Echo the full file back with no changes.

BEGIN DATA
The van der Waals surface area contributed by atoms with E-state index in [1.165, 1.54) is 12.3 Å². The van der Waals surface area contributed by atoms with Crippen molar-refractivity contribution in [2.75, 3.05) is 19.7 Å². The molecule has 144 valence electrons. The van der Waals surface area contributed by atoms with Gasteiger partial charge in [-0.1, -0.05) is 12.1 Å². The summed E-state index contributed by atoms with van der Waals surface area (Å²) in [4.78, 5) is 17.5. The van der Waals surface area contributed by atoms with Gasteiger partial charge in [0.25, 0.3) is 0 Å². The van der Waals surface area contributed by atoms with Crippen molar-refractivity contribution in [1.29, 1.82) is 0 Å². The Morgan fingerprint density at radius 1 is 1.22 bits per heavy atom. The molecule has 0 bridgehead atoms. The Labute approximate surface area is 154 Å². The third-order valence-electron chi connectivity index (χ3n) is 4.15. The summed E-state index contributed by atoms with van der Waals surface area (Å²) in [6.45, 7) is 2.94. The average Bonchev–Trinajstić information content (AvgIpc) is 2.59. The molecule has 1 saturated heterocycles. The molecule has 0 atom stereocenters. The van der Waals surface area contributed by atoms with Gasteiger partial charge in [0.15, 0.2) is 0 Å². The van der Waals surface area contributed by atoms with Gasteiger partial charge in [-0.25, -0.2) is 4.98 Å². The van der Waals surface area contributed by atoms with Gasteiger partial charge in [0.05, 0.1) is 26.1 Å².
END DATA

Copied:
The van der Waals surface area contributed by atoms with E-state index in [1.165, 1.54) is 12.3 Å². The van der Waals surface area contributed by atoms with Crippen molar-refractivity contribution in [2.75, 3.05) is 19.7 Å². The molecule has 144 valence electrons. The van der Waals surface area contributed by atoms with Gasteiger partial charge in [-0.1, -0.05) is 12.1 Å². The summed E-state index contributed by atoms with van der Waals surface area (Å²) in [4.78, 5) is 17.5. The van der Waals surface area contributed by atoms with Gasteiger partial charge in [0.25, 0.3) is 0 Å². The van der Waals surface area contributed by atoms with Crippen molar-refractivity contribution in [1.29, 1.82) is 0 Å². The Morgan fingerprint density at radius 1 is 1.22 bits per heavy atom. The molecule has 0 bridgehead atoms. The Labute approximate surface area is 154 Å². The third-order valence-electron chi connectivity index (χ3n) is 4.15. The summed E-state index contributed by atoms with van der Waals surface area (Å²) in [6.45, 7) is 2.94. The average Bonchev–Trinajstić information content (AvgIpc) is 2.59. The molecule has 1 saturated heterocycles. The molecule has 0 atom stereocenters. The van der Waals surface area contributed by atoms with Gasteiger partial charge in [0.15, 0.2) is 0 Å². The van der Waals surface area contributed by atoms with Gasteiger partial charge in [-0.25, -0.2) is 4.98 Å². The van der Waals surface area contributed by atoms with Gasteiger partial charge in [0.05, 0.1) is 26.1 Å².